IFC: Hummus is hilarious. Why is it so funny?

Mollie: It just seems like something people take really seriously, which is funny to me. I started to see it in a lot of lesbians’ refrigerators at a time. It’s like observing a lesbian in a comfortable shoe. It’s a language we speak. Pass the Hummus. Turn on the Indigo Girls would ya?

See the whole season of Janice and Jeffrey right now on IFC’s Comedy Crib.

Watch More
IFC-Die-Hard-Dads

Die Hard Dads

Inspiration For Die Hard Dads

Die Hard is on IFC all Father's Day Long

Posted by on
Photo Credit: Everett Collection, GIPHY

Yippee ki-yay, everybody! It’s time to celebrate the those most literal of mother-effers: dads!

And just in case the title of this post left anything to the imagination, IFC is giving dads balls-to-the-wall ’80s treatment with a glorious marathon of action trailblazer Die Hard.

There are so many things we could say about Die Hard. We could talk about how it was comedian Bruce Willis’s first foray into action flicks, or Alan Rickman’s big screen debut. But dads don’t give a sh!t about that stuff.

No, dads just want to fantasize that they could be deathproof quip factory John McClane in their own mundane lives. So while you celebrate the fathers in your life, consider how John McClane would respond to these traditional “dad” moments…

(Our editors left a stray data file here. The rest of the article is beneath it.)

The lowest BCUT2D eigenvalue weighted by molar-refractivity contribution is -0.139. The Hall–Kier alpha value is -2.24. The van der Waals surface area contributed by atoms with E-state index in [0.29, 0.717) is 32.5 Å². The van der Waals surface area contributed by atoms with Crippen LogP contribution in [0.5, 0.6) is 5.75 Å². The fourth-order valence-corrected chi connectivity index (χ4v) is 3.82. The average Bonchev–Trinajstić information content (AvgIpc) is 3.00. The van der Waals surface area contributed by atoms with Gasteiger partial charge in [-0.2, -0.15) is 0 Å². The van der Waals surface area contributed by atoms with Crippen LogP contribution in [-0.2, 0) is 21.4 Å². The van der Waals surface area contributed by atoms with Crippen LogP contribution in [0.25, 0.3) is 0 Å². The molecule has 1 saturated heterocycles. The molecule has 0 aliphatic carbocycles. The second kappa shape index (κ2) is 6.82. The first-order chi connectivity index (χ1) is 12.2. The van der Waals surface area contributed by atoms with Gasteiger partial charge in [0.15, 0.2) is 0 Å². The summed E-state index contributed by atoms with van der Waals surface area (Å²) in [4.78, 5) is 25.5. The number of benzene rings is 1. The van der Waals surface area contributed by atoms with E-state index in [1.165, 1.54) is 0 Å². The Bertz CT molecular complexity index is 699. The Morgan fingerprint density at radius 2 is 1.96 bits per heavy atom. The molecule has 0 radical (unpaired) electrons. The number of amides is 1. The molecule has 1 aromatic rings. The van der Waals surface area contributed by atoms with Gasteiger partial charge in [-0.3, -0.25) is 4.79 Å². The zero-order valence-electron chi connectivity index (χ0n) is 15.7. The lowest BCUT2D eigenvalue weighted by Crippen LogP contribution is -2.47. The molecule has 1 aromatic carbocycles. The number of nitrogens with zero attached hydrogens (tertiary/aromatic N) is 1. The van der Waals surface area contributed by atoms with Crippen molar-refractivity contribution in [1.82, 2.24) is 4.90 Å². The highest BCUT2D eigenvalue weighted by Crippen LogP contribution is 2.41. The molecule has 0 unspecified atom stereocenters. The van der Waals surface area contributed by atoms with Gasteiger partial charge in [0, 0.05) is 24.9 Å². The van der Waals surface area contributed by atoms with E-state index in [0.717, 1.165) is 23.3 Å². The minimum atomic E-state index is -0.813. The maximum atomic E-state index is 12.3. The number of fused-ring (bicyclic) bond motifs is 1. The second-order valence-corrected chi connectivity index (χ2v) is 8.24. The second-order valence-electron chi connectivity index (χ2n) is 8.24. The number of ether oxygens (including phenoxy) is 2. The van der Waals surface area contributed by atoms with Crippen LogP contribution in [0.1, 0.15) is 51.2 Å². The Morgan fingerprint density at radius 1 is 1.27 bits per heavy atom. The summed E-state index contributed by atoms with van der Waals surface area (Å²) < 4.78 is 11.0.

Wedding Toasts

Dads always struggle to find the right words of welcome to extend to new family. John McClane, on the other hand, is the master of inclusivity.
Die Hard wedding

Using Public Restrooms

While nine out of ten dads would rather die than use a disgusting public bathroom, McClane isn’t bothered one bit. So long as he can fit a bloody foot in the sink, he’s G2G.
Die Hard restroom

Awkward Dancing

Because every dad needs a signature move.
Die Hard dance

Writing Thank You Notes

It can be hard for dads to express gratitude. Not only can McClane articulate his thanks, he makes it feel personal.
Die Hard thank you

Valentine’s Day

How would John McClane say “I heart you” in a way that ain’t cliche? The image speaks for itself.
Die Hard valentines

Shopping

The only thing most dads hate more than shopping is fielding eleventh-hour phone calls with additional items for the list. But does McClane throw a typical man-tantrum? Nope. He finds the words to express his feelings like a goddam adult.
Die Hard thank you

Last Minute Errands

John McClane knows when a fight isn’t worth fighting.
Die Hard errands

Sneaking Out Of The Office Early

What is this, high school? Make a real exit, dads.